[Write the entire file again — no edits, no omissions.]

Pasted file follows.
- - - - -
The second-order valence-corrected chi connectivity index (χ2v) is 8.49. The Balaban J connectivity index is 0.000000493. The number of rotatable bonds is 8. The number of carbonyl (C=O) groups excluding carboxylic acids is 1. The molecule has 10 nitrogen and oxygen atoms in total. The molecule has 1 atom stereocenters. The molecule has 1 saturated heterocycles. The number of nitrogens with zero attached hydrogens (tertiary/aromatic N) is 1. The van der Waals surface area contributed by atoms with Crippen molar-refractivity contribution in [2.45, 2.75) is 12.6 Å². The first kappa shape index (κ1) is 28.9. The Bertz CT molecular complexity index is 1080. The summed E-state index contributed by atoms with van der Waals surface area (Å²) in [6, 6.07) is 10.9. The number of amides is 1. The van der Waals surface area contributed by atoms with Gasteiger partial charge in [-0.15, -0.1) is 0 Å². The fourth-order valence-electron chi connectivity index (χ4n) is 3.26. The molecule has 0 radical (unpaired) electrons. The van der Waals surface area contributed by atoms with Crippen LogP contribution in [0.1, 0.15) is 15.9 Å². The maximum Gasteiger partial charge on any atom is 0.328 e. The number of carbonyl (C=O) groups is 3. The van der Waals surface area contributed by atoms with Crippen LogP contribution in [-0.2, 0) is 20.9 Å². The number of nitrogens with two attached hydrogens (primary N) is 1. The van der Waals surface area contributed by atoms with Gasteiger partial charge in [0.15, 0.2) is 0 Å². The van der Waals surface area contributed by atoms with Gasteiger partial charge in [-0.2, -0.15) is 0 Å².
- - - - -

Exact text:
The second-order valence-corrected chi connectivity index (χ2v) is 8.49. The Balaban J connectivity index is 0.000000493. The number of rotatable bonds is 8. The number of carbonyl (C=O) groups excluding carboxylic acids is 1. The molecule has 10 nitrogen and oxygen atoms in total. The molecule has 1 atom stereocenters. The molecule has 1 saturated heterocycles. The number of nitrogens with zero attached hydrogens (tertiary/aromatic N) is 1. The van der Waals surface area contributed by atoms with Crippen molar-refractivity contribution in [2.45, 2.75) is 12.6 Å². The first kappa shape index (κ1) is 28.9. The Bertz CT molecular complexity index is 1080. The summed E-state index contributed by atoms with van der Waals surface area (Å²) in [6, 6.07) is 10.9. The number of amides is 1. The van der Waals surface area contributed by atoms with Gasteiger partial charge in [-0.15, -0.1) is 0 Å². The fourth-order valence-electron chi connectivity index (χ4n) is 3.26. The molecule has 0 radical (unpaired) electrons. The van der Waals surface area contributed by atoms with Crippen LogP contribution in [0.1, 0.15) is 15.9 Å². The maximum Gasteiger partial charge on any atom is 0.328 e. The number of carbonyl (C=O) groups is 3. The van der Waals surface area contributed by atoms with Crippen LogP contribution in [-0.2, 0) is 20.9 Å². The number of nitrogens with two attached hydrogens (primary N) is 1. The van der Waals surface area contributed by atoms with Gasteiger partial charge in [0.15, 0.2) is 0 Å². The van der Waals surface area contributed by atoms with Gasteiger partial charge in [-0.2, -0.15) is 0 Å².